This month our subject is self-harm. My experience with self-harm has been to facilitate groups that enable participants to share their experiences, receive support, not be judged, feel accepted, understand themselves better and look at alternative ways to express distress and create a plan to look after themselves.
Self-harm is a broad term which can take many forms. People may injure or poison themselves by scratching, cutting or burning their skin, by hitting themselves against objects, taking a drug overdose, or swallowing and putting other things inside themselves. It may also take less obvious forms, including taking unnecessary risks, staying in an abusive relationship, developing an eating problem, being addicted to drugs or alcohol – someone simply not looking after their own emotional or physical needs.
These responses may help someone to cope with feelings that threaten to overwhelm them. Painful emotions such as rage, sadness, emptiness, grief, self-hatred, fear, loneliness and guilt are all factors. These feelings can be released through the body where they can be seen and dealt with. Self-harm may serve a number of purposes. It can be about trying to stay alive – a coping mechanism for survival. It may be a way of getting the pain out, of being distracted from it, of communicating feelings that can’t be put into words or even into thoughts and has been described as an inner scream! It can also be a means of self-punishment or an attempt to gain some control over life. A person may feel ashamed, afraid or worried about other people’s reactions. People who self-harm often conceal what they are doing rather than draw attention to it.
A person who self-harms is likely to have gone through very difficult, painful experiences as a child or young adult. They might have been abused, neglected, separated from someone they loved, been bullied, assaulted or isolated. Experiences like these most certainly erode self-esteem.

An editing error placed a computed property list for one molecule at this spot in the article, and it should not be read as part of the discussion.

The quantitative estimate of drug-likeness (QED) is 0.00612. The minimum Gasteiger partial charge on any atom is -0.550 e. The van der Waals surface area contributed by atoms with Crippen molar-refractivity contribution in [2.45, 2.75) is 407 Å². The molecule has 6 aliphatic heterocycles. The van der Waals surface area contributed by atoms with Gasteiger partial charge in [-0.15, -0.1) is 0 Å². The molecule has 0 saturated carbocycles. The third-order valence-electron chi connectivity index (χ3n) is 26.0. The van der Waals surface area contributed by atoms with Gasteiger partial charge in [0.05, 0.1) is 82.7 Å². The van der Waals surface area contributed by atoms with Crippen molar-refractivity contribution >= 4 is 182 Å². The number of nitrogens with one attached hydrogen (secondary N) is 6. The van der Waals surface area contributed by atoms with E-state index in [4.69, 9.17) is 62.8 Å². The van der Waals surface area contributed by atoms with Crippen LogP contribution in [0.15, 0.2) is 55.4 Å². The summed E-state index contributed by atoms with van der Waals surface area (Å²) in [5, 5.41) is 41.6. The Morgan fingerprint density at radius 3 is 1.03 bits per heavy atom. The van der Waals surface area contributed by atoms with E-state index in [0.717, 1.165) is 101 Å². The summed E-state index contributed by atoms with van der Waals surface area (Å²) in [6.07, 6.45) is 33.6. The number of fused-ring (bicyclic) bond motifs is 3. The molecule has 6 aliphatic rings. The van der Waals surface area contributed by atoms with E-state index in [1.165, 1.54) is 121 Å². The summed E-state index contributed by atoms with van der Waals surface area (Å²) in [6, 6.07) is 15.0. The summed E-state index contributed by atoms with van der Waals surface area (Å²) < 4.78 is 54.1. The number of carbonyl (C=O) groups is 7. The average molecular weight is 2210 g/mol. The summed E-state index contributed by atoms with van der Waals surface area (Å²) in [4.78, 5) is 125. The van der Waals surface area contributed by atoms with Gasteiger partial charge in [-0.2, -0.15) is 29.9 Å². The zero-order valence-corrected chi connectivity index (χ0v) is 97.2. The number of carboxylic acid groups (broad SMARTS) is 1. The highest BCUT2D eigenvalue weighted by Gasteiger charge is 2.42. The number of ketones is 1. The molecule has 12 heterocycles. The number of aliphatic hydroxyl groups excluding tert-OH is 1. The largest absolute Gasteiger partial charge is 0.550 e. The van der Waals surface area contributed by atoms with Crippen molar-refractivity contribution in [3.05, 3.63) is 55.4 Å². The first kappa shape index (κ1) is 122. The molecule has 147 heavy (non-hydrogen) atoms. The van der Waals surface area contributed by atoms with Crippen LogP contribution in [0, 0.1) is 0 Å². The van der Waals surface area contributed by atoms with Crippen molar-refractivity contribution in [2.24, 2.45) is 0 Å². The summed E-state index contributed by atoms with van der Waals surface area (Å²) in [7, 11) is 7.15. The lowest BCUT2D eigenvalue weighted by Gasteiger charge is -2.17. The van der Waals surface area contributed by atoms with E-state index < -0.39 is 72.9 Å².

According to the Mental Health Foundation, the UK has one of the highest rates of self-harm in Europe at 400 people per 100,000 of the population.
Research shows that rates of self-harm are higher amongst young people in the UK and that 1 in 15 young people have self-harmed, the average age of onset being 12.
Young people are under such scrutiny with exams, peer pressure, bullying, binge drinking, Social Media etc. It isn’t surprising that many of them are finding it hard to cope with some complex and often bewildering issues in their life.
Healthcare professionals, friends and family, sometimes mistakenly regard people who self-harm with mistrust and fear and see their behaviour as attention seeking and manipulative.
It is important that we treat people who self-harm with compassion and acceptance, and do not harshly judge them.
If you are self-harming, it is important to remember that you have choices and stopping self-harming is always possible now. There are things you can do to help you stop. Knowledge is power. Write about how you are feeling and what is going on for you (especially when you want to self-harm). Sometimes patterns can emerge; you can then become aware of your triggers and create action plans. Talk to someone you can trust. Join a self-harm support group. Work on building your self-esteem – remember you are not to blame for how you feel and self-harm is an expression of powerful negative feelings. Write down your strengths, achievements and things you are good at. If you can’t think of any ask someone who cares about you. Try to find ways to make your life less stressful by doing things you enjoy such as eating healthy food, getting plenty of sleep, doing some physical activity and spending time with people who care about you.
Find ways to safely express your anger. If I need to, I scream into my pillows or kick and thump them or scream when I am on my own in my car. I also save my chipped crockery and smash it outside against a wall. Creativity is a powerful tool to help combat despair – things like painting, drawing, writing, decorating, pottery etc.
If you need to harm yourself, perhaps consider a less hurtful alternative, for example squeezing ice-cubes, eating a hot chilli, having a cold shower or drawing red lines on your skin, etc.
There are organisations that offer information, forums, support groups and telephone help lines: www.selfharm.co.uk; www.rcpsych.ac.uk; www.youngminds.org.uk; www.thesite.org/selfharm and the National Self Harm Network www.nshn.co.uk and the Samaritans free phone 116 123
We work with schools, colleges, universities and organisations delivering Wellness Recovery Action Plan Groups and Self-Harm Support Groups. For further details contact firstname.lastname@example.org or www.circleswork.co.uk